After Mont St Michel we spent a couple days driving south. We spent one night near Bordeaux and then continued south towards Biarritz on the Atlantic coast. It had been rainy, but we were hoping for a sunny day so we could hit the beach in Biarritz. While waiting out the rain we made some mini pizzas in our toaster oven. Yummy!
Mont St Michel is a small island that lies a short distance off the coast of northwest France. It has been used as a stronghold and monastic settlement for over a thousand years. It’s a very popular tourist site, so we tried to get up early to get there ahead of the crowds. I’ve seen photos of Mont St Michel before, but it’s one of those places you really have to see in person to appreciate how impressive it is.
Twelve years ago I spent a couple days in Bayeux during a solo trip to France, and I was curious to see if any of the town would look familiar. We started our sight-seeing by biking into town to see the Bayeux cathedral. It’s an impressive structure, visible from miles around with its tall, thin spires. I definitely remember the cathedral and its colorful stained glass windows and lofty vaulted ceilings. The rest of the town is less familiar, but no less scenic. We walked and biked around a bit before finding a sidewalk cafe to have a long lunch.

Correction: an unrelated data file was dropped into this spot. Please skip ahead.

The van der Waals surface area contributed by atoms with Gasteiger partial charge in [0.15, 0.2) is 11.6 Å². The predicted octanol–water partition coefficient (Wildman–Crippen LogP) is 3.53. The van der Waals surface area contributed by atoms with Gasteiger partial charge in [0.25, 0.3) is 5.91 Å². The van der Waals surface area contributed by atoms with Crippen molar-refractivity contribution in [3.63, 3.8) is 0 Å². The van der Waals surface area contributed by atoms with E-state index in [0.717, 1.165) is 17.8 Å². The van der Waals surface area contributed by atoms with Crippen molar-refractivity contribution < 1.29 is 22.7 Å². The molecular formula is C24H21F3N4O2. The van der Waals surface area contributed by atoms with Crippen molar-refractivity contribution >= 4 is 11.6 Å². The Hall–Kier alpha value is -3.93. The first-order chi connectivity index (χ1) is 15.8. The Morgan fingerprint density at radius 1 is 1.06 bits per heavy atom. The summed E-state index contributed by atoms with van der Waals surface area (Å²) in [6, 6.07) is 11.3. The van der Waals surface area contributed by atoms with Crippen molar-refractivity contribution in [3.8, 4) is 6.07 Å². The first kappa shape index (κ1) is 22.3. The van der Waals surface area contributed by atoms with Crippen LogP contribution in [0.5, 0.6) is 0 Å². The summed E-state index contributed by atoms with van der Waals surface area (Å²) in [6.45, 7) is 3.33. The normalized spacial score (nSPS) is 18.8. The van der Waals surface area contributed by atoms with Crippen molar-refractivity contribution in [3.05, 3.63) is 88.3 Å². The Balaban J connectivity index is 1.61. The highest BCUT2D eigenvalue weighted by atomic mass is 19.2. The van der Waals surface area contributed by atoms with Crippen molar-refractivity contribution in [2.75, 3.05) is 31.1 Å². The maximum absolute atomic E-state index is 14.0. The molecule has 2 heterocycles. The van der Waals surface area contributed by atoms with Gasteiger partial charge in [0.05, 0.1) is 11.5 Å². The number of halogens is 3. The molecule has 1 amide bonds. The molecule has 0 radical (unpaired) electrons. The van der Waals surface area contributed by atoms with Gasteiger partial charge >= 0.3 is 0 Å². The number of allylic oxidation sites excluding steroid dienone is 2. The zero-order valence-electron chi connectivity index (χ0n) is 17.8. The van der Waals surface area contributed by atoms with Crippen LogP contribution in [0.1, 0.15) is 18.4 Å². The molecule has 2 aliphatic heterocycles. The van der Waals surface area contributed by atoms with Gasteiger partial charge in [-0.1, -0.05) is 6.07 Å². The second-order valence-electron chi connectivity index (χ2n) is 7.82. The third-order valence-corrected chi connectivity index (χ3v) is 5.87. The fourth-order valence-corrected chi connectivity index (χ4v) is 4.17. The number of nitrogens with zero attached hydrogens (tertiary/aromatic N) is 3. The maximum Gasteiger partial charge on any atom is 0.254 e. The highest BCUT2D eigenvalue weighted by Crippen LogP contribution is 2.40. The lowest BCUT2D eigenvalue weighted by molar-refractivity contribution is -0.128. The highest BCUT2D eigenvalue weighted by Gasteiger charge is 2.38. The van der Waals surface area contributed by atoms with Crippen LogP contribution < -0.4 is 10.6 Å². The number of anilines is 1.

How about those beautiful tulips in Caroline’s last post, huh? As beautiful as the tulips were, we both were eager to hit the road and really get this European road trip started. But first we had a little more shopping to do. We left our campground near Keukenhof, found a busy little retail district, and bought some basic household items for the camper at a discount store. We also bought a small electrical heater to use when we’re plugged into a power outlet at campgrounds. The nights are chilly and we don’t want to burn through all our propane just to stay warm.
Hurray, we finally get to pick up our camper! Yesterday morning we walked to Donna’s with our heavy packs to finalize details and sign our contract with her. There was a slight chance our camper wouldn’t be ready, but thankfully the dealer had called to say it was ready to go. We then hopped a train to Arnhem and our salesman, Willem, picked us up at the station. Willem and his mechanic took us through a quick walk-through of the systems of the camper. They were a little rushed with us, but we took some videos on Caroline’s phone in case we needed to review anything they covered. Hopefully we didn’t skip over anything too important.
Now that we had a camper picked out, we were eager to hit the road. Unfortunately, we had to wait several days for our wire transfer to reach Donna’s bank and for the camper dealership to get an oil change and an “APK” inspection performed on our camper. The APK is basically like a road worthiness certificate that you need before you sell a vehicle here in the Netherlands.